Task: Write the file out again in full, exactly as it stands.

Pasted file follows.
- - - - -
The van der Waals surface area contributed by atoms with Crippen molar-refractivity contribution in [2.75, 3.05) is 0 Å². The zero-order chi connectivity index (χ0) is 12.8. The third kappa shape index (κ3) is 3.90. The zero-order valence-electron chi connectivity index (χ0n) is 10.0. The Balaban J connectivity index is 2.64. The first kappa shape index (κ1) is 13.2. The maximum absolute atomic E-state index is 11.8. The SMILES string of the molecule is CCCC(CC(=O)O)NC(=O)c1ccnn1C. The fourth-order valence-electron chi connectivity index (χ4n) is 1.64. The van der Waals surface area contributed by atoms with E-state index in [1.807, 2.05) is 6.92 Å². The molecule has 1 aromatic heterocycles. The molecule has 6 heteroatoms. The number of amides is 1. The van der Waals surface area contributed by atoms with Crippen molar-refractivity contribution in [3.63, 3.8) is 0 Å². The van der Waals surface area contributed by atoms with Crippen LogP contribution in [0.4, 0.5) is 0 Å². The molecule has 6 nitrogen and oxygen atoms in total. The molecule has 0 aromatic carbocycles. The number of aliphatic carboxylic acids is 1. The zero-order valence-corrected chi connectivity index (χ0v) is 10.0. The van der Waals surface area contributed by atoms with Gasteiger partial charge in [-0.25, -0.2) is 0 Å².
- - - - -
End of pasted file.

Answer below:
The van der Waals surface area contributed by atoms with Crippen molar-refractivity contribution in [2.75, 3.05) is 0 Å². The zero-order chi connectivity index (χ0) is 12.8. The third kappa shape index (κ3) is 3.90. The zero-order valence-electron chi connectivity index (χ0n) is 10.0. The Balaban J connectivity index is 2.64. The first kappa shape index (κ1) is 13.2. The maximum absolute atomic E-state index is 11.8. The SMILES string of the molecule is CCCC(CC(=O)O)NC(=O)c1ccnn1C. The fourth-order valence-electron chi connectivity index (χ4n) is 1.64. The van der Waals surface area contributed by atoms with E-state index in [1.807, 2.05) is 6.92 Å². The molecule has 1 aromatic heterocycles. The molecule has 6 heteroatoms. The number of amides is 1. The van der Waals surface area contributed by atoms with Crippen molar-refractivity contribution in [3.63, 3.8) is 0 Å². The van der Waals surface area contributed by atoms with Crippen LogP contribution in [0.4, 0.5) is 0 Å². The molecule has 6 nitrogen and oxygen atoms in total. The molecule has 0 aromatic carbocycles. The number of aliphatic carboxylic acids is 1. The zero-order valence-corrected chi connectivity index (χ0v) is 10.0. The van der Waals surface area contributed by atoms with Gasteiger partial charge in [-0.25, -0.2) is 0 Å².